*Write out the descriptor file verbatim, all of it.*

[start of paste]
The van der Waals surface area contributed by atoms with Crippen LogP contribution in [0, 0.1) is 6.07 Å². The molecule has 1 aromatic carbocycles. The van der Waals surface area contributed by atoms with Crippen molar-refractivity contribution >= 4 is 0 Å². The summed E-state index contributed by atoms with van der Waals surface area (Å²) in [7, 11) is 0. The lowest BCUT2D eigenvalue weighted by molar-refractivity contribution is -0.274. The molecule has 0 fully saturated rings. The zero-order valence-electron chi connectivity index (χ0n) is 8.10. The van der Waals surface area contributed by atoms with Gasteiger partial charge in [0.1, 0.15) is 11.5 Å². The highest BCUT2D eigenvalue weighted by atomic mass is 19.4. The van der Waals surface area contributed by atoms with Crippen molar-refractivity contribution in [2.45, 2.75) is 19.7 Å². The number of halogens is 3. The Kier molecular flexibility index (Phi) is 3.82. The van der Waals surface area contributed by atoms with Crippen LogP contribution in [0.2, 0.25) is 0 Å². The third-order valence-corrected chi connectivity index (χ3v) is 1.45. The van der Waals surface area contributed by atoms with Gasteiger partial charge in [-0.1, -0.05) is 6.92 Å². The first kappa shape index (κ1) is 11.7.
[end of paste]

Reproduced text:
The van der Waals surface area contributed by atoms with Crippen LogP contribution in [0, 0.1) is 6.07 Å². The molecule has 1 aromatic carbocycles. The van der Waals surface area contributed by atoms with Crippen molar-refractivity contribution >= 4 is 0 Å². The summed E-state index contributed by atoms with van der Waals surface area (Å²) in [7, 11) is 0. The lowest BCUT2D eigenvalue weighted by molar-refractivity contribution is -0.274. The molecule has 0 fully saturated rings. The zero-order valence-electron chi connectivity index (χ0n) is 8.10. The van der Waals surface area contributed by atoms with Gasteiger partial charge in [0.1, 0.15) is 11.5 Å². The highest BCUT2D eigenvalue weighted by atomic mass is 19.4. The van der Waals surface area contributed by atoms with Crippen molar-refractivity contribution in [2.45, 2.75) is 19.7 Å². The number of halogens is 3. The Kier molecular flexibility index (Phi) is 3.82. The van der Waals surface area contributed by atoms with Crippen LogP contribution in [0.2, 0.25) is 0 Å². The third-order valence-corrected chi connectivity index (χ3v) is 1.45. The van der Waals surface area contributed by atoms with Gasteiger partial charge in [-0.1, -0.05) is 6.92 Å². The first kappa shape index (κ1) is 11.7.